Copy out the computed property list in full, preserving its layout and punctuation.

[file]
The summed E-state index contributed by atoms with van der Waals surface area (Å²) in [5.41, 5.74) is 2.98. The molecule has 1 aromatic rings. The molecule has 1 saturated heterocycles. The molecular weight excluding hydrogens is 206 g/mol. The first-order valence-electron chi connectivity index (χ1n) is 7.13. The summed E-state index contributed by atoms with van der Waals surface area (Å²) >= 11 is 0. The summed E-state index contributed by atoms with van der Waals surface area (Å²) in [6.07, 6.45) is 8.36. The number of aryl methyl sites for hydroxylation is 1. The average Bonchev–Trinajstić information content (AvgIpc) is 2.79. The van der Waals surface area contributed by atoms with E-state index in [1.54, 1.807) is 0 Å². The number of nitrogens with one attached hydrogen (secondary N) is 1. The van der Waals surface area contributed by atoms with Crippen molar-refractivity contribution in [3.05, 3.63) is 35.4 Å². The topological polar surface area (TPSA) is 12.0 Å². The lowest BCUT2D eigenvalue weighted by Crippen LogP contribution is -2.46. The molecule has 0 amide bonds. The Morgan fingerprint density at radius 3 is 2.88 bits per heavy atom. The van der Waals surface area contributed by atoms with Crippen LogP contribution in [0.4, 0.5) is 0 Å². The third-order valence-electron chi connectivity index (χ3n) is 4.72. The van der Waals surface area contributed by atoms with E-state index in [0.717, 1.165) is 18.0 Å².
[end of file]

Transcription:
The summed E-state index contributed by atoms with van der Waals surface area (Å²) in [5.41, 5.74) is 2.98. The molecule has 1 aromatic rings. The molecule has 1 saturated heterocycles. The molecular weight excluding hydrogens is 206 g/mol. The first-order valence-electron chi connectivity index (χ1n) is 7.13. The summed E-state index contributed by atoms with van der Waals surface area (Å²) >= 11 is 0. The summed E-state index contributed by atoms with van der Waals surface area (Å²) in [6.07, 6.45) is 8.36. The number of aryl methyl sites for hydroxylation is 1. The average Bonchev–Trinajstić information content (AvgIpc) is 2.79. The van der Waals surface area contributed by atoms with E-state index in [1.54, 1.807) is 0 Å². The number of nitrogens with one attached hydrogen (secondary N) is 1. The van der Waals surface area contributed by atoms with Crippen molar-refractivity contribution in [3.05, 3.63) is 35.4 Å². The topological polar surface area (TPSA) is 12.0 Å². The lowest BCUT2D eigenvalue weighted by Crippen LogP contribution is -2.46. The molecule has 0 amide bonds. The Morgan fingerprint density at radius 3 is 2.88 bits per heavy atom. The van der Waals surface area contributed by atoms with Crippen LogP contribution in [0.4, 0.5) is 0 Å². The third-order valence-electron chi connectivity index (χ3n) is 4.72. The van der Waals surface area contributed by atoms with E-state index in [0.717, 1.165) is 18.0 Å².